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principal / Italian bad debt rules challenged by Advocate General
The EU Advocate General recently challenged the administrative requirements of Italian bad debt rules.
In Italy, where an invoice is unpaid but you have accounted for output VAT on this invoice as part of your VAT return, you need to wait until insolvency proceedings are concluded in order to get the money back. These proceedings take a long time, creating a significant disadvantage on the creditor who will not get interest added to this repayment.
The ECJ Advocate General recently gave his opinion about this regulation as part of Di Maura case (C-246/16). According to the AG, the requirement for the taxpayer to wait until the end of insolvency proceedings is disproportionate and contradicts the principle of neutrality. The AG confirmed that Member States are free to implement rules on bad debt requirements and related administrative obligations. Although requirements such as initiating legal proceedings or waiting for a given period of time (eg. six months) are considered proportional measures, the AG took the position that financial disadvantages of the current Italian bad debt regulations were contradictory to EU law.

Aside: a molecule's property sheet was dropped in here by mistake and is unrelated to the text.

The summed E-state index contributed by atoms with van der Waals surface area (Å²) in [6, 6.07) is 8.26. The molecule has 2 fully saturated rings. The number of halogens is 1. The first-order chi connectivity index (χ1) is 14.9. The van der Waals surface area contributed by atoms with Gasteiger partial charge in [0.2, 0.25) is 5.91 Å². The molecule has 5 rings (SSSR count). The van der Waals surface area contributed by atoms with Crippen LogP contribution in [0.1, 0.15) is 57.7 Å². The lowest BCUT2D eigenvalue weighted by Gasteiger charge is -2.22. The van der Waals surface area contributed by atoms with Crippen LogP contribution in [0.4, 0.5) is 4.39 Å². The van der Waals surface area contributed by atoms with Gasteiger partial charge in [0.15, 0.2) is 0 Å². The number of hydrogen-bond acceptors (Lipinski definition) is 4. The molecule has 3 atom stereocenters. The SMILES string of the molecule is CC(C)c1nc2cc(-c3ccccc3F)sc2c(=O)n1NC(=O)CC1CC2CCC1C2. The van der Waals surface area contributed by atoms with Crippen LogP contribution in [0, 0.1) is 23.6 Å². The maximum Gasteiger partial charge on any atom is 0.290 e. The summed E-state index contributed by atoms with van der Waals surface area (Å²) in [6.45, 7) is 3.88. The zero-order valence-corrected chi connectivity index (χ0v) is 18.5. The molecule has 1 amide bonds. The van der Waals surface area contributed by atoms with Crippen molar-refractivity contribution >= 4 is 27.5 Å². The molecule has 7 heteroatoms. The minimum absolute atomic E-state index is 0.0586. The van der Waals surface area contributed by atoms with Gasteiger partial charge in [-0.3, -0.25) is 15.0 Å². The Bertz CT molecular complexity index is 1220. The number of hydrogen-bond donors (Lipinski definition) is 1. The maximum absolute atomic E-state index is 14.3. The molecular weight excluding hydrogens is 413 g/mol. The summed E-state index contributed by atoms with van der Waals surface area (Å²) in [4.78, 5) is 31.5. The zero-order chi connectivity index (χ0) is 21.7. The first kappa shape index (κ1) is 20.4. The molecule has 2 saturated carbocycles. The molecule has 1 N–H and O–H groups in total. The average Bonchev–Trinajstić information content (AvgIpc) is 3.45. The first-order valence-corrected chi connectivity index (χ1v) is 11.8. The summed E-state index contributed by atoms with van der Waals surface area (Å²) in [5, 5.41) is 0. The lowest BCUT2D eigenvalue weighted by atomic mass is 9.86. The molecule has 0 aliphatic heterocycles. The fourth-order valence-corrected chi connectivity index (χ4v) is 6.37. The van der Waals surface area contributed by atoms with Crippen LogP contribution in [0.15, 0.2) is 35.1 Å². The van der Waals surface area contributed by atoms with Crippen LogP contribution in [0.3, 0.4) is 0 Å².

Case Goldsmiths (C-330/95) already opened the door to EU challenges on excessive administrative burdens on bad debt recovery. The decision of the ECJ is likely to extend this approach and require Italian to change the existing bad debt rules.
In the European Union, countries are free to introduce requirements and administrative conditions to allow VAT deduction on unpaid issued invoices. This freedom creates a range of different regulations across Europe. The UK is one of the simplest systems as it only requires a six-month period and a debt to be written off in order to allow VAT deduction, which is made directly in the VAT return. The Netherlands recently announced that it will follow the UK bad debt rules. On the contrary, more formalistic countries like Portugal, Spain or Italy require applications, legal proceedings and several formalities that delay and increase costs in the process.